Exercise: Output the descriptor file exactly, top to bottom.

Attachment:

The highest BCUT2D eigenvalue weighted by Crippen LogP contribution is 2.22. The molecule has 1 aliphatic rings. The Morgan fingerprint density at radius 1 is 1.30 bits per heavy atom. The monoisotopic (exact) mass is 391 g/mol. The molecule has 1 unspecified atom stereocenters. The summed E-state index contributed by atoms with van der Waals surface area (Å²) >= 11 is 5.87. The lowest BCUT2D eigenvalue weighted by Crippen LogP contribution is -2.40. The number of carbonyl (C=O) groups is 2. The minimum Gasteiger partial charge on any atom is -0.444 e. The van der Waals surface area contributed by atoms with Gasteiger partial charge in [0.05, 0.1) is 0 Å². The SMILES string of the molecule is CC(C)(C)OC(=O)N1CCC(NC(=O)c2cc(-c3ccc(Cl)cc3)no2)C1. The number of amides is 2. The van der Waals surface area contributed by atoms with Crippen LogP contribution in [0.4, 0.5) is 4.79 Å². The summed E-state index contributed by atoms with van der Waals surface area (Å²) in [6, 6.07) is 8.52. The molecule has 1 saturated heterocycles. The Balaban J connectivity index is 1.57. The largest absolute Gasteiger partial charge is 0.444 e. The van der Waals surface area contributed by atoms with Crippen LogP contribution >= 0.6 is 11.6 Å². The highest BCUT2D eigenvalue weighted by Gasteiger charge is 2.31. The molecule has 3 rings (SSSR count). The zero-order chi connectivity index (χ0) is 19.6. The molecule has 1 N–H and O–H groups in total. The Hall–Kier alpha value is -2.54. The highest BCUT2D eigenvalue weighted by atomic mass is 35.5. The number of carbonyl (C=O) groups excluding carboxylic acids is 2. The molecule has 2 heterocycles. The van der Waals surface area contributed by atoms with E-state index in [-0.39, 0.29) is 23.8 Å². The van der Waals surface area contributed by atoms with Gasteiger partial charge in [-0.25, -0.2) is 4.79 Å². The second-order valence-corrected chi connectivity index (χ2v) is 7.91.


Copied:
The highest BCUT2D eigenvalue weighted by Crippen LogP contribution is 2.22. The molecule has 1 aliphatic rings. The Morgan fingerprint density at radius 1 is 1.30 bits per heavy atom. The monoisotopic (exact) mass is 391 g/mol. The molecule has 1 unspecified atom stereocenters. The summed E-state index contributed by atoms with van der Waals surface area (Å²) >= 11 is 5.87. The lowest BCUT2D eigenvalue weighted by Crippen LogP contribution is -2.40. The number of carbonyl (C=O) groups is 2. The minimum Gasteiger partial charge on any atom is -0.444 e. The van der Waals surface area contributed by atoms with Gasteiger partial charge in [0.05, 0.1) is 0 Å². The SMILES string of the molecule is CC(C)(C)OC(=O)N1CCC(NC(=O)c2cc(-c3ccc(Cl)cc3)no2)C1. The number of amides is 2. The van der Waals surface area contributed by atoms with Crippen LogP contribution in [0.4, 0.5) is 4.79 Å². The summed E-state index contributed by atoms with van der Waals surface area (Å²) in [6, 6.07) is 8.52. The molecule has 1 saturated heterocycles. The Balaban J connectivity index is 1.57. The largest absolute Gasteiger partial charge is 0.444 e. The van der Waals surface area contributed by atoms with Crippen LogP contribution >= 0.6 is 11.6 Å². The highest BCUT2D eigenvalue weighted by Gasteiger charge is 2.31. The molecule has 3 rings (SSSR count). The zero-order chi connectivity index (χ0) is 19.6. The molecule has 1 N–H and O–H groups in total. The Hall–Kier alpha value is -2.54. The highest BCUT2D eigenvalue weighted by atomic mass is 35.5. The number of carbonyl (C=O) groups excluding carboxylic acids is 2. The molecule has 2 heterocycles. The van der Waals surface area contributed by atoms with E-state index in [-0.39, 0.29) is 23.8 Å². The van der Waals surface area contributed by atoms with Gasteiger partial charge in [-0.25, -0.2) is 4.79 Å². The second-order valence-corrected chi connectivity index (χ2v) is 7.91.